United States District Court, E.D. Michigan, Southern Division
OPINION & ORDER GRANTING SUMMARY JUDGMENT IN
FAVOR OF DEFENDANTS
F. Cox, United States District Court Judge
Opinion & Order issued on April 7, 2016, this Court
certified this Telephone Consumer Protection Act
(“TCPA”) case as a class action. Discovery has
closed and the matter is now before the Court on: 1)
Plaintiff's Motion for Summary Judgment; and 2)
Defendants' Motion for Summary Judgment. The motions have
been fully briefed and the Court heard oral argument on the
motions on September 7, 2017.
explained below, the law pertaining to TCPA cases has
developed over the several years during which this case has
been pending before this Court. It is now undisputed that
Defendants cannot be held liable for the offending faxes in
this case on a strict liability basis. In order to prevail on
the TCPA claims asserted against Defendants, Plaintiff and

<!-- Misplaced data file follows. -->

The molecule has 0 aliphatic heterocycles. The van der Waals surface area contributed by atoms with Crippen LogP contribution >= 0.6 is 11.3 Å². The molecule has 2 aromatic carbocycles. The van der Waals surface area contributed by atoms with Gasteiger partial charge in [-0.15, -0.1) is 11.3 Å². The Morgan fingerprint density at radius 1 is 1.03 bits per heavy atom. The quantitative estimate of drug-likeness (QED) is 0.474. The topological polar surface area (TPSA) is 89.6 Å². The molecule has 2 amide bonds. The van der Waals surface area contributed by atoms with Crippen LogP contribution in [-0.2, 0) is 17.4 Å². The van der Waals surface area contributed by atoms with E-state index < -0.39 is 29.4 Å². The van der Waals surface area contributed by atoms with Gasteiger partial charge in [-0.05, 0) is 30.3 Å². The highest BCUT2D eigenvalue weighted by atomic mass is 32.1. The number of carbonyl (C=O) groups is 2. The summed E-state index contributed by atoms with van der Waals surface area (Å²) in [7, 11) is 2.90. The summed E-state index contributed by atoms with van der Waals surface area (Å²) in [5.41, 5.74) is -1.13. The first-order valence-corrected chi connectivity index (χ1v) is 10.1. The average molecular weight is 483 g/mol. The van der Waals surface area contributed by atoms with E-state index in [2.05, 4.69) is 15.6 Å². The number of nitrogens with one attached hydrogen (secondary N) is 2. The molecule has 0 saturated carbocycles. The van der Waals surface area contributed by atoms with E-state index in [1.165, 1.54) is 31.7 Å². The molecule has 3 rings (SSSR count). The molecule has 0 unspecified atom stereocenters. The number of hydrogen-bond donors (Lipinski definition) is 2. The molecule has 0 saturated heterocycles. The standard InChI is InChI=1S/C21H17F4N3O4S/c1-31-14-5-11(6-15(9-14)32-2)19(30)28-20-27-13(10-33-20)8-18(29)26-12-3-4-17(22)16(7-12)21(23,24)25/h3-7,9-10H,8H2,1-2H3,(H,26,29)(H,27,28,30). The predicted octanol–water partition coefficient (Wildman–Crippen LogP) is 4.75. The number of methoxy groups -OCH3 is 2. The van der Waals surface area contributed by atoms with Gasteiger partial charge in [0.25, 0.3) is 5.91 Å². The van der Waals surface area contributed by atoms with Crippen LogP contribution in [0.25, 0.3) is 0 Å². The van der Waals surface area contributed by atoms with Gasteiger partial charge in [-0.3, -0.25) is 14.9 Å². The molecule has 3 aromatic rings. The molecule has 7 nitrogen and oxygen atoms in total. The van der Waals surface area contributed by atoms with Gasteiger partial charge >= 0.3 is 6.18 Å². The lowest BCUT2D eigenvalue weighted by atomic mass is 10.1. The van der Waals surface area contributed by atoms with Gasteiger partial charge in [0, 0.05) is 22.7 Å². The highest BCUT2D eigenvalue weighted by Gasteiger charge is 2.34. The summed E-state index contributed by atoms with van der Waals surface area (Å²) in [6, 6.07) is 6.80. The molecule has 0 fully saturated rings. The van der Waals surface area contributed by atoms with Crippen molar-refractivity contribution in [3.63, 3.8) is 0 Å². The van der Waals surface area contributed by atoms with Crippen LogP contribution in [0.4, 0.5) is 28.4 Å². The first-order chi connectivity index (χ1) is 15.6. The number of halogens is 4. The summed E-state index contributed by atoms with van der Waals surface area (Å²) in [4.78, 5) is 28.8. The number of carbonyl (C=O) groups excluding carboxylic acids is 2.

the Class must establish, among other things, that the fax
ads were sent “on behalf of” Defendants. In a
TCPA decision issued on May 9, 2016, the Sixth Circuit set
forth the multi-factor “on behalf of” standard
that the parties agree applies to the fax ads at issue in
Defendant Charity Marketing, LLC, there is no evidentiary
basis for imposing liability against that entity. This
Defendant is entitled to summary judgment as to the claims
asserted by Plaintiff and the Class.
Defendant Richard Stephens (the individual who owns the two
corporate Defendants), Plaintiff's Counsel acknowledges
that there is no Sixth Circuit authority that supports
Plaintiff's position that Stephens can be held personally
liable under the TCPA. Several district courts that have
addressed the personal-liability issue have concluded that
individuals acting on behalf of a corporation may be held
personally liable for violations of the TCPA where they had
“direct, personal participation in or personally
authorized the conduct found to have violated the
statute.” But here, Plaintiff has failed to produce